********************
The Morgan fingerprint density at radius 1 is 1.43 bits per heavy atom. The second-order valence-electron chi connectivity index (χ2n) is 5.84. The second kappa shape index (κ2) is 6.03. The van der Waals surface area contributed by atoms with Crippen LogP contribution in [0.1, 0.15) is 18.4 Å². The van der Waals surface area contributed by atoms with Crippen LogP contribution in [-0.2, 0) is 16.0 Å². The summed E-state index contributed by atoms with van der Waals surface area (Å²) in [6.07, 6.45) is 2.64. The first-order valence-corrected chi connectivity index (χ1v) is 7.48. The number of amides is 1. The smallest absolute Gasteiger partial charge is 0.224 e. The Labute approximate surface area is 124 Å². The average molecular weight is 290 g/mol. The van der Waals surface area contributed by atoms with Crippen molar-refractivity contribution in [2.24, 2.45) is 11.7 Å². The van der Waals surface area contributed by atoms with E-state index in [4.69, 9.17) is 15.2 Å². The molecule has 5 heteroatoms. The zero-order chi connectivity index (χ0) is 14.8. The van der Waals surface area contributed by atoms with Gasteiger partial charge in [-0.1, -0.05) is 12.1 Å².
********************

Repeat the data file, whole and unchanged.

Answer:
The Morgan fingerprint density at radius 1 is 1.43 bits per heavy atom. The second-order valence-electron chi connectivity index (χ2n) is 5.84. The second kappa shape index (κ2) is 6.03. The van der Waals surface area contributed by atoms with Crippen LogP contribution in [0.1, 0.15) is 18.4 Å². The van der Waals surface area contributed by atoms with Crippen LogP contribution in [-0.2, 0) is 16.0 Å². The summed E-state index contributed by atoms with van der Waals surface area (Å²) in [6.07, 6.45) is 2.64. The first-order valence-corrected chi connectivity index (χ1v) is 7.48. The number of amides is 1. The smallest absolute Gasteiger partial charge is 0.224 e. The Labute approximate surface area is 124 Å². The average molecular weight is 290 g/mol. The van der Waals surface area contributed by atoms with Crippen molar-refractivity contribution in [2.24, 2.45) is 11.7 Å². The van der Waals surface area contributed by atoms with E-state index in [4.69, 9.17) is 15.2 Å². The molecule has 5 heteroatoms. The zero-order chi connectivity index (χ0) is 14.8. The van der Waals surface area contributed by atoms with Gasteiger partial charge in [-0.1, -0.05) is 12.1 Å².